Thu, Sep 30, 2010 - Page 6 News List

Unions set for EU march


Labor unions were hoping a total of 100,000 workers would turn out for a march on EU institutions in Brussels yesterday, as well as a general strike in Spain, to protest the budget-slashing plans and austerity measures of governments seeking to control debt.

The march was timed to coincide with the EU Commission making proposals to punish member states that have run up deficits, often by funding social and employment programs.

The unions fear that workers will become the biggest victims of a crisis set off by bankers and traders, many of whom had to be rescued by massive government intervention.

Rafael Garcia, a 42-year-old Spanish plumber, said he would give up a day’s pay to join the strike and march in protests.

The hugely unpopular measures were put in place by Spanish Socialist Prime Minister Jose Luis Rodriguez Zapatero to save Europe’s fourth-largest economy from a bailout like one that saved Greece from bankruptcy.

The cuts have helped Spain trim its central government deficit by half through July, although that reduction does not reflect spending by regional governments. However, the unemployment rate stands at 20 percent, and many businesses are struggling to survive.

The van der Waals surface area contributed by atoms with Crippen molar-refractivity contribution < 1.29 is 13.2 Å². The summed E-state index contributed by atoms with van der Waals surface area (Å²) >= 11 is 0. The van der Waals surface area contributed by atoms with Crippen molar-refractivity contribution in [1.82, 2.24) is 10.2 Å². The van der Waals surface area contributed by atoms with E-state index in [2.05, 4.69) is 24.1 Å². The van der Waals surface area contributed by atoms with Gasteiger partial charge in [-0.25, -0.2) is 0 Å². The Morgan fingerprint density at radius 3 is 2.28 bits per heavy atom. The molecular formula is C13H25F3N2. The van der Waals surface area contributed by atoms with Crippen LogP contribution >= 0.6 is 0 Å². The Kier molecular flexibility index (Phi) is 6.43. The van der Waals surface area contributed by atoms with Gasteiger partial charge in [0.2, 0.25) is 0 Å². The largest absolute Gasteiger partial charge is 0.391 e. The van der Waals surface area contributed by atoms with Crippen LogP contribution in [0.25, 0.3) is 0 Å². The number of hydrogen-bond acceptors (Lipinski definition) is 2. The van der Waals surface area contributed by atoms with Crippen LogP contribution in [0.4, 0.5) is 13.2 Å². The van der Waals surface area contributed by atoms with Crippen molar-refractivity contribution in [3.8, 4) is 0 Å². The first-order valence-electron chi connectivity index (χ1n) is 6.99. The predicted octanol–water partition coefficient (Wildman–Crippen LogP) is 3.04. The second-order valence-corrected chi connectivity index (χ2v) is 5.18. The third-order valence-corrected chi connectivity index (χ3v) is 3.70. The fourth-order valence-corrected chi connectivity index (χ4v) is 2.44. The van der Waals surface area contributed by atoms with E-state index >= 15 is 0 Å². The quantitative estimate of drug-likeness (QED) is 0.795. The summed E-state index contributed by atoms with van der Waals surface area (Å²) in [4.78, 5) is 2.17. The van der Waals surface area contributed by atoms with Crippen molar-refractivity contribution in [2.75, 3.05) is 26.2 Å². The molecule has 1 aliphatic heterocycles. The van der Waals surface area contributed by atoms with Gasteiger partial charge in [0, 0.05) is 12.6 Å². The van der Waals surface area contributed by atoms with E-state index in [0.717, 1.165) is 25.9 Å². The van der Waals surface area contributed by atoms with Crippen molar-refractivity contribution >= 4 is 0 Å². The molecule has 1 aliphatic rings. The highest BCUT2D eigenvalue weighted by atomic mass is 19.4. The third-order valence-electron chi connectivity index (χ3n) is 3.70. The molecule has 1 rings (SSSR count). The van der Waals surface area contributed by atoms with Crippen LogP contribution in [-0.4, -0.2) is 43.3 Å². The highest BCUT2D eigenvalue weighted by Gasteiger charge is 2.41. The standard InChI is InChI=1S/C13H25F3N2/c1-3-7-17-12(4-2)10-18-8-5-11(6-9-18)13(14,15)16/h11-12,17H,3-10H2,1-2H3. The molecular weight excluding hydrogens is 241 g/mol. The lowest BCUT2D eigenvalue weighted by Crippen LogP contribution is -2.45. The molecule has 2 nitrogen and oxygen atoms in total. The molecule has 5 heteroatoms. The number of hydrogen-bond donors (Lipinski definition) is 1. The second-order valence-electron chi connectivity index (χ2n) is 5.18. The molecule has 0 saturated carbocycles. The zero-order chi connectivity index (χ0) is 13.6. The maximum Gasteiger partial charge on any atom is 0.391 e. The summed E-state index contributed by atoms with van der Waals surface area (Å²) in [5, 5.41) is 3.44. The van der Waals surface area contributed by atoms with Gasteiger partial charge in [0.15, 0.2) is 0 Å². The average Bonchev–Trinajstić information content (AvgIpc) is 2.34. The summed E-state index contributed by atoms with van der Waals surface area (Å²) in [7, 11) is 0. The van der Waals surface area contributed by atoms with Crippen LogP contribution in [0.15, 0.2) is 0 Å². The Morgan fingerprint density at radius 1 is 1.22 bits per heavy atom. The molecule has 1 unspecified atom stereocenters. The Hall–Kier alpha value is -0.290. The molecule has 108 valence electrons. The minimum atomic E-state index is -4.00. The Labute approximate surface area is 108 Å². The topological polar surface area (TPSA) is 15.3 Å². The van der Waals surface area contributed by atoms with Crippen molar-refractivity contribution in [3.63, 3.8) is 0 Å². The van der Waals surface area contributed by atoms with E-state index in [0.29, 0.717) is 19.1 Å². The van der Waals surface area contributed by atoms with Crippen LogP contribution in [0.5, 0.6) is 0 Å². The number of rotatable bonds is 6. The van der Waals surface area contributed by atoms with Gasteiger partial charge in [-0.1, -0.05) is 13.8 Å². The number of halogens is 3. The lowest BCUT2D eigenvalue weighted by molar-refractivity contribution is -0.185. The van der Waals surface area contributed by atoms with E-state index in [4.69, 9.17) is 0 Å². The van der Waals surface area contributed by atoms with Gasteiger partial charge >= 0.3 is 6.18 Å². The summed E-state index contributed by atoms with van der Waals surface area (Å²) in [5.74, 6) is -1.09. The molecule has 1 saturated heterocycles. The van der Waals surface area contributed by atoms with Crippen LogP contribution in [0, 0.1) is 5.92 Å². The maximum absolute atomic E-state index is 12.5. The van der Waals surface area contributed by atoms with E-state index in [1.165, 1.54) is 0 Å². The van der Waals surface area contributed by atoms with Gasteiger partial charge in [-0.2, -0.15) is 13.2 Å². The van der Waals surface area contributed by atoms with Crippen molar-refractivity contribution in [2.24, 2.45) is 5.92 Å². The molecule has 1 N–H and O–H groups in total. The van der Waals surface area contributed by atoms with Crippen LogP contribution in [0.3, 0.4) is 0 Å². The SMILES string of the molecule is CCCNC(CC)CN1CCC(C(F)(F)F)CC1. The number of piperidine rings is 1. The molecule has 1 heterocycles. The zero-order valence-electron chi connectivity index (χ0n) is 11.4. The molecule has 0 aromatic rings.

As the general strike got under way in Spain early yesterday, whistle-blowing picketers blocked trucks from delivering produce at the main wholesale markets in Madrid and Barcelona. Strikers hurled eggs and screamed “scabs” at drivers trying to leave a garage housing city buses in Madrid.

The salary cuts for civil servants, pension reforms and new laws that make it easier for companies to fire workers were rushed into law quickly, without traditional negotiations between management and workers.

Public transport workers in Greece also scheduled a series of work stoppages, with buses, trams, the Athens metro and railway halting services for several hours.

Many say though, that whatever unions try, the towering debt will force drastic changes in Europe’s labor situation.

“The party is over,” former EU Commissioner Frits Bolkestein said at the financial Eurofi conference in Brussels. “We shall all have to work longer and harder, more hours in the week, more weeks in the year, and no state pension before the age of 67.”

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